In addition, Web-application developers often use mixed authentication because it provides the easiest mechanism for using ADO to connect to SQL Server databases. And because ADO powers ASP-based, database-driven Web applications, Web developers might think that mixed authentication is their best choice.
Although Windows authentication can be more complex to implement, developers who take the time to fully understand how to use Windows authentication can alleviate the potential security holes that mixed authentication creates. Developers often have to rewrite ASP applications anyway because of mixed-authentication security concerns. Companies need to decide whether writing applications the fast and easy way only to have to rewrite them later is better than taking the time to write more secure applications in the first place. Now, let's look at the specific problems associated with mixed authentication and the sa account and how you can protect against them.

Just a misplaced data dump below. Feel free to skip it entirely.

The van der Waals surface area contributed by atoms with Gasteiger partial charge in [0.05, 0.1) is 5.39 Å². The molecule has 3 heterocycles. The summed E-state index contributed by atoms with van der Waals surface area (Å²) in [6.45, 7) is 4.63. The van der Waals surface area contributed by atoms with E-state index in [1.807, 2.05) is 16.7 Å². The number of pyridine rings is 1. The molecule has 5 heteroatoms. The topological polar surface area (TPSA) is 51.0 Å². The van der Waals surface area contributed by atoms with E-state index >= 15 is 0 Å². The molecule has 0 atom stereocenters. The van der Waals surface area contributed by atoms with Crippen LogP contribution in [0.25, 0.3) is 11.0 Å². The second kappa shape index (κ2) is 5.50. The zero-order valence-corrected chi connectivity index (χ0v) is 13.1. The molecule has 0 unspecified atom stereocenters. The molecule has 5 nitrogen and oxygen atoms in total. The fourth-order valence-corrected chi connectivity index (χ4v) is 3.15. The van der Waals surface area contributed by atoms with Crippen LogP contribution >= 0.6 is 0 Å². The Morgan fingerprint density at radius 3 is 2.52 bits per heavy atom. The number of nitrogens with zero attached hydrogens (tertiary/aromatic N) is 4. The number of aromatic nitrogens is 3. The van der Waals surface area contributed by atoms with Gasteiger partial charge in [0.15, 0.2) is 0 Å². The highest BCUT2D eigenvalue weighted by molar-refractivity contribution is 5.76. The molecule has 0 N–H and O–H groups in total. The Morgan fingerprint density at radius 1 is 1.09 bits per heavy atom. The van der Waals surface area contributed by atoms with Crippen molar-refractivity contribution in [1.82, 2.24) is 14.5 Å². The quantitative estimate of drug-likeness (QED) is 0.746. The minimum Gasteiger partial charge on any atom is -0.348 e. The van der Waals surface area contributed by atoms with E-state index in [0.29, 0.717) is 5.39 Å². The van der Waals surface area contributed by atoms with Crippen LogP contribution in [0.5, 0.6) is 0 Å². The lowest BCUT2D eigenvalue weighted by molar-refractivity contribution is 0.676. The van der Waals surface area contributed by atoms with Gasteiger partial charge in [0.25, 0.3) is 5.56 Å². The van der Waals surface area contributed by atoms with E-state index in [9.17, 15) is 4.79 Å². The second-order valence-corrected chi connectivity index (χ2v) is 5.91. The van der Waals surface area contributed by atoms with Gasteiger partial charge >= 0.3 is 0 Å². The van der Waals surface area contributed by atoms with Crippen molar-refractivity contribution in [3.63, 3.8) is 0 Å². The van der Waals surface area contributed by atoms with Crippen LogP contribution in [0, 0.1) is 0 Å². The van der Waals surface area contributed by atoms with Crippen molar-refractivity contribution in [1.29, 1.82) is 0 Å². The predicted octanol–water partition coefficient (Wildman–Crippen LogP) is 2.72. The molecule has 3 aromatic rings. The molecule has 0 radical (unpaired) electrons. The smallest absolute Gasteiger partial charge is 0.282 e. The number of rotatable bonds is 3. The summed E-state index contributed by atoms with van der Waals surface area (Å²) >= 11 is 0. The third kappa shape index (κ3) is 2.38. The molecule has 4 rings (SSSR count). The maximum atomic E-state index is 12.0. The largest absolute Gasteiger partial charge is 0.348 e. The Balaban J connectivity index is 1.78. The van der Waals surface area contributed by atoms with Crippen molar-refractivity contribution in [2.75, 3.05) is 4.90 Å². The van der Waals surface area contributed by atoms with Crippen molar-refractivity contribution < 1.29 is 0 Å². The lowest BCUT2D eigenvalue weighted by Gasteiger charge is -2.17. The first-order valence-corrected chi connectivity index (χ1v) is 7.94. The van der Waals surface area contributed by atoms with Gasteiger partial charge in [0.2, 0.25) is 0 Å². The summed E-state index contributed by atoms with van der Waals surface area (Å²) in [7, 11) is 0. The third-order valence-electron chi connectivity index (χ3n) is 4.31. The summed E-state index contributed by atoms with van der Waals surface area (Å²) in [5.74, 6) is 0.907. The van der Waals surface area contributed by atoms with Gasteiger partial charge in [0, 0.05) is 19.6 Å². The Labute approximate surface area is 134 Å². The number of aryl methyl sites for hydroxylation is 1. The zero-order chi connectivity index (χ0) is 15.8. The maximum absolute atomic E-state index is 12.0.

Dangers of the sa Account
To help you fully understand the security problems associated with the sa account and mixed authentication, let's first examine the SQL Server setup process. During SQL Server installation, the sa login is automatically created regardless of the authentication scheme you choose. With Windows authentication, users can't use the sa account to log in to SQL Server, but with mixed authentication, they can. SQL Server adds the sa account to the sysadmin fixed server role, and no one can remove it. The sa account provides irrevocable administrative-level access to SQL Server.